Modern housing techniques dictate that homeowners save on costs during the construction process
Some people do this by reducing the number of walls to be erected by adopting concepts like the open plan sitting and dining rooms.
There are others who take it a step further by combining the sitting and dining areas with a kitchen to save space and cut costs of building materials. Jolly Namutebi, an architect says, “If you are building on a tight budget, combining the two rooms provides a much cheaper option.”
Many people are also returning to the basics of two bedrooms, a sitting and dining room combined, kitchen, as well as bathroom and toilet combined, to save money. Peter Wasswa, a construction engineer, says the dining room is usually used only during mealtimes. But due to space constraints, the dining room has become an endangered concept as people opt for smaller spaces and more informal lifestyles.
“In some suburban homes, the living areas are designed as an open plan. In an apartment, keeping pocket doors wide open creates free flow between rooms,” he explains.
David Kireli a civil engineer says a standard room is often a square of about 4×4 metres, with the bigger ones being 6×6 metres or more. Often, the bigger the room, the higher the roof. “One can have rooms of 10×10 metres, but such the height should never be the same as the one of 4×4 metres, unless there is shoddy work done somewhere,” Kireli says.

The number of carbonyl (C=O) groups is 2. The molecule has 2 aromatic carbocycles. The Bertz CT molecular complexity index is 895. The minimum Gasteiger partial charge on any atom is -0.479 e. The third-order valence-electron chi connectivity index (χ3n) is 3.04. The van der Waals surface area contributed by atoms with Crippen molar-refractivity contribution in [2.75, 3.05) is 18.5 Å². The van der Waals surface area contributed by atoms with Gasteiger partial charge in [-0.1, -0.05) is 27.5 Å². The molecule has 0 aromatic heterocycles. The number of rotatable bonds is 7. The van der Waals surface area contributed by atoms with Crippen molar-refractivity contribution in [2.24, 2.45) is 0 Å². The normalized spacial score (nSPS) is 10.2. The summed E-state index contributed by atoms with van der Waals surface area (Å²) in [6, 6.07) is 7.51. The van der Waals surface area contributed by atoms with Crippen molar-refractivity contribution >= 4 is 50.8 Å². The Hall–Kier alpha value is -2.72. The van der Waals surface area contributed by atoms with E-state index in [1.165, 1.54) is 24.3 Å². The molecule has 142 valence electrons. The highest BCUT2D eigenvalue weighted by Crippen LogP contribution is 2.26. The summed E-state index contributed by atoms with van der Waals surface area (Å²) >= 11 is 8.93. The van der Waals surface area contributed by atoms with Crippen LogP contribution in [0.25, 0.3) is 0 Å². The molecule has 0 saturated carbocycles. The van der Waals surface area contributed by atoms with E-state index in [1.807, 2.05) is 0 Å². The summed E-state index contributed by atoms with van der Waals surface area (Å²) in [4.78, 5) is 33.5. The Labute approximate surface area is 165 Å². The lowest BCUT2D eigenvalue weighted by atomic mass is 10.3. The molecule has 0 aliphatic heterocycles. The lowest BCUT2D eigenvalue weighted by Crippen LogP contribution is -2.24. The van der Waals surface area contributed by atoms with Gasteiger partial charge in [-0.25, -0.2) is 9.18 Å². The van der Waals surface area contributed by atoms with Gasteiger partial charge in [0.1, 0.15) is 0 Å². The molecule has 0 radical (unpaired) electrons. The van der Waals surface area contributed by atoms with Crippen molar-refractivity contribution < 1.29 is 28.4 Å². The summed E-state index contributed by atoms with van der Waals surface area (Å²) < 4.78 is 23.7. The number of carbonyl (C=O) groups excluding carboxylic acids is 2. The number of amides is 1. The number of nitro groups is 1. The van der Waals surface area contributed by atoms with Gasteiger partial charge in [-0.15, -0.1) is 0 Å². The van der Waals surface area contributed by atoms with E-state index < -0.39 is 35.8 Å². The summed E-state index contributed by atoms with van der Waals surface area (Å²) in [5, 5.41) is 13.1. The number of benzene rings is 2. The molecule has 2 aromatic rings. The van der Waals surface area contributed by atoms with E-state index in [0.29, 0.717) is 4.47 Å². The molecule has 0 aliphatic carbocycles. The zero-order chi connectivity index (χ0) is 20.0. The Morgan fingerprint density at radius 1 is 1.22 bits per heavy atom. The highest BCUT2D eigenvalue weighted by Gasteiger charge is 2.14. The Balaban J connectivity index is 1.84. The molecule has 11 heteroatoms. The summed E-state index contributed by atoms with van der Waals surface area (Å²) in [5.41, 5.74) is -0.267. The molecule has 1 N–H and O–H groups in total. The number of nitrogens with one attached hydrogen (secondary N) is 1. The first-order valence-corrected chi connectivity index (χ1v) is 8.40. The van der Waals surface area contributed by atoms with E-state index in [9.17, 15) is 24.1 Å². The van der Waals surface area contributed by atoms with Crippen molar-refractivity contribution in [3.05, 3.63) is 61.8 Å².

Why the merger
Kireli says merging the dining and sitting rooms is the best option for a middle-income individual intending to build a home, although most people prefer to have them separated.
Merging the sitting and dining rooms cut costs of interior décor in terms of furnishing, painting and carpeting. Alice Nalule, a resident of Matugga in Wakiso district says the open plan worked for her because it allows a better air circulation.
“I had the money to go for separate rooms, but opted for a merger.” Merging also results into installing fewer sockets, switches and bulbs because you light both rooms at a go.
Wasswa says combining sitting and dining rooms also has a challenge of separating activities that should be taking place in different locations. For example if some family members want to dine while others are entertaining visitors or watching TV, it could be an inconvenience.
With separate spaces, it is easy to do two separate activities. “In the traditional setting, the dining shares a window with a kitchen to allow easy transfer of food,” he says. He also says if the dining, sitting room and kitchen are combined, it is harder to control aromas from the kitchen wafting into the living areas. It might also make it harder to check soot and dirt from the kitchen reaching the sitting room.